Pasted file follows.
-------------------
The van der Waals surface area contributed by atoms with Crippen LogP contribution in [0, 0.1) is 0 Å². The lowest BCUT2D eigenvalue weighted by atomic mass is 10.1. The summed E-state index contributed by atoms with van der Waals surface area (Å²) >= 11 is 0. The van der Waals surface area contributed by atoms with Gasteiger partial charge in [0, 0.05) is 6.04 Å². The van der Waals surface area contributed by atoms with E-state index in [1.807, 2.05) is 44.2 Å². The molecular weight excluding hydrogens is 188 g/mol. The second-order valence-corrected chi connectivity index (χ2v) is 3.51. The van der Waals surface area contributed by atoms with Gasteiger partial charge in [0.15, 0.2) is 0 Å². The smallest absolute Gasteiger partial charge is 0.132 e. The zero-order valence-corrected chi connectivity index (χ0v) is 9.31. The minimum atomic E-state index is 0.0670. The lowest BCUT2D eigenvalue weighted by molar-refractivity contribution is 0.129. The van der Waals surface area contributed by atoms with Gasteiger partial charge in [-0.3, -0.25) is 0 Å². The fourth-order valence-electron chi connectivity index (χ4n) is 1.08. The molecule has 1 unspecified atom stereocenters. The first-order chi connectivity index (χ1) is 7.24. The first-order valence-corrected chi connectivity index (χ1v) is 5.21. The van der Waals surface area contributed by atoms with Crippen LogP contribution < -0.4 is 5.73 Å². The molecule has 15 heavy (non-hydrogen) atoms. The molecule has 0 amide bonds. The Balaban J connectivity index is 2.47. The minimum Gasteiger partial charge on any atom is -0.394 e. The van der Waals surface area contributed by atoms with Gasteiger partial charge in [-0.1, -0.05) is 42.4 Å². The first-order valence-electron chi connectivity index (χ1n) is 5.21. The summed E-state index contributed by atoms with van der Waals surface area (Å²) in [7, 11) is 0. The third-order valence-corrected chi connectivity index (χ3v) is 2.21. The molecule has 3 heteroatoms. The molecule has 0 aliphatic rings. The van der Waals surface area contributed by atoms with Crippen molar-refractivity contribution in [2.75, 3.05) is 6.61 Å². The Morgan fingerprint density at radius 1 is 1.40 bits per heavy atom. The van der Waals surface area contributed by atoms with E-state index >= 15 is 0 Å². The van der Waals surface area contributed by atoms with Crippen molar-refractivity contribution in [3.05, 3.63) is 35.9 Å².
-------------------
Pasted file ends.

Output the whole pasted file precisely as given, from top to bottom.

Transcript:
The van der Waals surface area contributed by atoms with Crippen LogP contribution in [0, 0.1) is 0 Å². The lowest BCUT2D eigenvalue weighted by atomic mass is 10.1. The summed E-state index contributed by atoms with van der Waals surface area (Å²) >= 11 is 0. The van der Waals surface area contributed by atoms with Gasteiger partial charge in [0, 0.05) is 6.04 Å². The van der Waals surface area contributed by atoms with E-state index in [1.807, 2.05) is 44.2 Å². The molecular weight excluding hydrogens is 188 g/mol. The second-order valence-corrected chi connectivity index (χ2v) is 3.51. The van der Waals surface area contributed by atoms with Gasteiger partial charge in [0.15, 0.2) is 0 Å². The smallest absolute Gasteiger partial charge is 0.132 e. The zero-order valence-corrected chi connectivity index (χ0v) is 9.31. The minimum atomic E-state index is 0.0670. The lowest BCUT2D eigenvalue weighted by molar-refractivity contribution is 0.129. The van der Waals surface area contributed by atoms with Gasteiger partial charge in [-0.3, -0.25) is 0 Å². The fourth-order valence-electron chi connectivity index (χ4n) is 1.08. The molecule has 1 unspecified atom stereocenters. The first-order chi connectivity index (χ1) is 7.24. The first-order valence-corrected chi connectivity index (χ1v) is 5.21. The van der Waals surface area contributed by atoms with Crippen LogP contribution < -0.4 is 5.73 Å². The molecule has 15 heavy (non-hydrogen) atoms. The molecule has 0 amide bonds. The Balaban J connectivity index is 2.47. The minimum Gasteiger partial charge on any atom is -0.394 e. The van der Waals surface area contributed by atoms with Gasteiger partial charge in [-0.1, -0.05) is 42.4 Å². The first-order valence-electron chi connectivity index (χ1n) is 5.21. The summed E-state index contributed by atoms with van der Waals surface area (Å²) in [7, 11) is 0. The third-order valence-corrected chi connectivity index (χ3v) is 2.21. The molecule has 3 heteroatoms. The molecule has 0 aliphatic rings. The van der Waals surface area contributed by atoms with Crippen molar-refractivity contribution in [2.75, 3.05) is 6.61 Å². The Morgan fingerprint density at radius 1 is 1.40 bits per heavy atom. The van der Waals surface area contributed by atoms with E-state index >= 15 is 0 Å². The van der Waals surface area contributed by atoms with Crippen molar-refractivity contribution in [3.05, 3.63) is 35.9 Å².